A lot of people are making doom and gloom predictions about what will happen in the next few years of decreasing availability of oil. On the other side are the optimists like John Scalzi:
As bad as it may get, I don’t think it will get as bad as many people might fear — or at the very least, won’t be bad for long. To begin, America and Americans are happy to put off until tomorrow what ought to be done today, and this emphatically includes dealing with energy issues. However, when Americans are finally at a point where something has to be done, it gets done. . . And so with something like an oil peak; if America is looking down the barrel of ruin, it will suck it up and do what is necessary to persevere. It’s done so before within the last 100 years with WWI, the Depression and WWII. We are admittedly out of practice (a happy side effect of having dealt with the issue so well before), but we can and will do it again.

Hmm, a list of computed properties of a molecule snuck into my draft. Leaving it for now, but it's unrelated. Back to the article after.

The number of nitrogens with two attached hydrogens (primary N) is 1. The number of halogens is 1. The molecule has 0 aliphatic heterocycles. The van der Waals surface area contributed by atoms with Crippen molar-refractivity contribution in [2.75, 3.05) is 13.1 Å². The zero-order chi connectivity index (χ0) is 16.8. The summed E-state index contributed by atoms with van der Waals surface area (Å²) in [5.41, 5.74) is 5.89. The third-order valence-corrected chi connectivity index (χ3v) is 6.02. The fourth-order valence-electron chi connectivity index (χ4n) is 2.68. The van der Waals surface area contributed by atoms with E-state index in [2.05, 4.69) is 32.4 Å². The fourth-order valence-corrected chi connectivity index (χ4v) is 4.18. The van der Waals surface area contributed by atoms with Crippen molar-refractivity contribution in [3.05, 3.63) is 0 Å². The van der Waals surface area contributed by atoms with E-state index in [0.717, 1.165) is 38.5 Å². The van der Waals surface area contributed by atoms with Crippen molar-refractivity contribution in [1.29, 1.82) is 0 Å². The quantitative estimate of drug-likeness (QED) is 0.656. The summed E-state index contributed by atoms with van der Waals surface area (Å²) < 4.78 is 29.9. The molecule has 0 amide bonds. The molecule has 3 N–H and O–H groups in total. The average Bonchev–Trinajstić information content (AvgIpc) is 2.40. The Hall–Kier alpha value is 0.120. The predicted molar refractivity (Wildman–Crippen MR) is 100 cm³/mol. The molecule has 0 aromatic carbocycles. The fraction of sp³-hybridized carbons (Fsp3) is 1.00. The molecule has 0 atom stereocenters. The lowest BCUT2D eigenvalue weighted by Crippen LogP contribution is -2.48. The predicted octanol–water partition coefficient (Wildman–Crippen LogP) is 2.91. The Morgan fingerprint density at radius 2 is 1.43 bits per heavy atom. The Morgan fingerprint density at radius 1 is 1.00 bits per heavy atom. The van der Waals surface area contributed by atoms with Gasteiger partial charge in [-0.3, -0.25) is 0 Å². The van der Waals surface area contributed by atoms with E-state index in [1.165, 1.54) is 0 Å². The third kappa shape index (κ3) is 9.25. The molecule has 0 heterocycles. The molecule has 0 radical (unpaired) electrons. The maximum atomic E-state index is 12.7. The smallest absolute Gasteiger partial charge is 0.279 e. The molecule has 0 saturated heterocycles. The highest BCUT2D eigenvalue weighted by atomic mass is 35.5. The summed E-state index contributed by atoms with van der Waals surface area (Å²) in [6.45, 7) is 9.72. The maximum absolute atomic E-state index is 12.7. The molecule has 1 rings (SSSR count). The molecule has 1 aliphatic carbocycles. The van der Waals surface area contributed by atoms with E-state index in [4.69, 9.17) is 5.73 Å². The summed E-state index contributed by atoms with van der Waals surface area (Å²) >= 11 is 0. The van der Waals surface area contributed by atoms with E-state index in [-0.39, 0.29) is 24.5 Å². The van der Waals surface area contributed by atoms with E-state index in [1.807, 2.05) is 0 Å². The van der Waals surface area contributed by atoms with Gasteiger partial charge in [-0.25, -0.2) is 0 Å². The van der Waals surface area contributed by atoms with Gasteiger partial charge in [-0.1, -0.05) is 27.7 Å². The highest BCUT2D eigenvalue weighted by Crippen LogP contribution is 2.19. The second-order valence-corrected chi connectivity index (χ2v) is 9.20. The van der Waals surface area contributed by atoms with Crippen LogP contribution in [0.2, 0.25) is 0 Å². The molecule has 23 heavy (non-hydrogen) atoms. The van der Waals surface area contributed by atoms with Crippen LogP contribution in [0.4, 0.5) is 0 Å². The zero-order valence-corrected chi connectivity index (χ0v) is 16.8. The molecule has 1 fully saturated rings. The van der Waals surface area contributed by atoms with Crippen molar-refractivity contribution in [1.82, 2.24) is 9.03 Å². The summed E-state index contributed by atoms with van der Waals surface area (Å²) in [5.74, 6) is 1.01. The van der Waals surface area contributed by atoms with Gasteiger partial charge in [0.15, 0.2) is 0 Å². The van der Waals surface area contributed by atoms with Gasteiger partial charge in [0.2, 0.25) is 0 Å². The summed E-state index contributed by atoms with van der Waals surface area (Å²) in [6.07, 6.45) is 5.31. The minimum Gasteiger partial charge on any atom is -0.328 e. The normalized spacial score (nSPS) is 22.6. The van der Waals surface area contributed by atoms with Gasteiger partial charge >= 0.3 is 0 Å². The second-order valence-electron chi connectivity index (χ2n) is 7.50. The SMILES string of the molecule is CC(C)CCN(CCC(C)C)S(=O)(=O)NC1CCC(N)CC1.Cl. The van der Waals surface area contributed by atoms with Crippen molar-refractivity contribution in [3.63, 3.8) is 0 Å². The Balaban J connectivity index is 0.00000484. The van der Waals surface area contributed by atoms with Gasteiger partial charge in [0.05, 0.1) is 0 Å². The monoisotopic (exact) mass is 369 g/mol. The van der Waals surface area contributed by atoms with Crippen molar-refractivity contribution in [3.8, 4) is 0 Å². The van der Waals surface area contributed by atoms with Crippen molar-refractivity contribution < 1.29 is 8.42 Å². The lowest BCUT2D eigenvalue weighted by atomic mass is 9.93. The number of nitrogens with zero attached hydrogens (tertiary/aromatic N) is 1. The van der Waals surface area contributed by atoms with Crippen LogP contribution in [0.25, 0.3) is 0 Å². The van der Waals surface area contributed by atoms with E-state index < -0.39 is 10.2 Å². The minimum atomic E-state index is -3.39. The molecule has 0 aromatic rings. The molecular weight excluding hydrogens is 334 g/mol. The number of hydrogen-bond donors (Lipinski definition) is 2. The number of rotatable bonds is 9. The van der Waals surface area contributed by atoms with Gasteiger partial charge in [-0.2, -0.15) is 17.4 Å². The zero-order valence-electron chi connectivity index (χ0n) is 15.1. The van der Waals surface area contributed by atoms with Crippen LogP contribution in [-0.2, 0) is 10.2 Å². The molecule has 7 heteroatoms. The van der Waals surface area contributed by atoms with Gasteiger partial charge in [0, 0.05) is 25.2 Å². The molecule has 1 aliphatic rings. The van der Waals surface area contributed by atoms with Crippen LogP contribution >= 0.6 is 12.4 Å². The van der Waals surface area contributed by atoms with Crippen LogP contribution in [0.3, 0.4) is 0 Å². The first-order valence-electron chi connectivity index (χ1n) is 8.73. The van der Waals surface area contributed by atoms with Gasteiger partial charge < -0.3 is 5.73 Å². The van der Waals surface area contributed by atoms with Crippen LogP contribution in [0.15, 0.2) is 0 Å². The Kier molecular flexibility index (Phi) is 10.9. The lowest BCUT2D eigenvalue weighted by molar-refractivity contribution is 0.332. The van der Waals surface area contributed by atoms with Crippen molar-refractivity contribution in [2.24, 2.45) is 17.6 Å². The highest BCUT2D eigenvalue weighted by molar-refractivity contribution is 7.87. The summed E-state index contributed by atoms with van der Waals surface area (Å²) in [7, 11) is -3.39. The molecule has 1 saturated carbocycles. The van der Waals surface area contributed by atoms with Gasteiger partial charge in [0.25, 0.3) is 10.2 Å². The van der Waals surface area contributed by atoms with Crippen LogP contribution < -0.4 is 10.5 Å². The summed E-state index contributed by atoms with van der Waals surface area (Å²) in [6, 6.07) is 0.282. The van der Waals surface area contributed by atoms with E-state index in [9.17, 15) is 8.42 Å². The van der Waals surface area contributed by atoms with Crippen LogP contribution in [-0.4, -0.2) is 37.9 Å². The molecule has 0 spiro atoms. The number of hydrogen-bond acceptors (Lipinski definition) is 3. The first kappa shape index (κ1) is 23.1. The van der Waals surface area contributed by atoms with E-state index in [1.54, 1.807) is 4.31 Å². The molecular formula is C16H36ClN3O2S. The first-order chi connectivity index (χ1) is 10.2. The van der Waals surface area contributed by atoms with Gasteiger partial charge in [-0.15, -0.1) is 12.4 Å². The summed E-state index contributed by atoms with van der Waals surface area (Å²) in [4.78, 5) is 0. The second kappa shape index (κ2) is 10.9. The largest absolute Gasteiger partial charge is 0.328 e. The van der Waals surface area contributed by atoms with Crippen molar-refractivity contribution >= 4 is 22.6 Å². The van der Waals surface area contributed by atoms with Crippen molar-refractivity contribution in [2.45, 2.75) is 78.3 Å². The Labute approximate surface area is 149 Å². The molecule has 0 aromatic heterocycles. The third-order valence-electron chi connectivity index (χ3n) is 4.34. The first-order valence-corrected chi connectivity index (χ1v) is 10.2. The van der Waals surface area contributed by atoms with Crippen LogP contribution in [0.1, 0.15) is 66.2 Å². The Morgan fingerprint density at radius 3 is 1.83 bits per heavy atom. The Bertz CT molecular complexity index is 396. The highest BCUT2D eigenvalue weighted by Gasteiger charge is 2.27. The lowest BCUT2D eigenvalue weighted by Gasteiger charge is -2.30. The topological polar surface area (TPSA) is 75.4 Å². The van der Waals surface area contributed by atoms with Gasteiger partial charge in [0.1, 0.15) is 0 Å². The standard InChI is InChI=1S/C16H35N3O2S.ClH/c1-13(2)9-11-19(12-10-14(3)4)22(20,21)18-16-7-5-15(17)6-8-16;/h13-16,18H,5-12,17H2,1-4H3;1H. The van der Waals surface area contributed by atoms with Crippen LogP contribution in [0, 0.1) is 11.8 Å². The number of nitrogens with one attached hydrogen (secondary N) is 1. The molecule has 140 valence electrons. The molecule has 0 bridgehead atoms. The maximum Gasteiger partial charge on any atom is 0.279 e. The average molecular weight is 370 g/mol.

I agree with Scalzi that the Great Depression and the two World Wars are good examples of Americans dealing with difficult situations, but if Scalzi is also suggesting that the effect of diminishing availability of oil will be ‘no worse’ than those times, I have to take issue with him.
The Great Depression had a severe impact on the lives of many Americans–including rampant hunger, homelessness, etc. I certainly would not want to live through a comparable economic downturn. Likewise, most Americans had to make great personal sacrifices in order to mobilize for the second world war: food and fuel rationing, being strongly urged to put their savings in government bonds, etc.
If the coming economic situation rivals the Depression or World War II, then I would consider it pretty severe.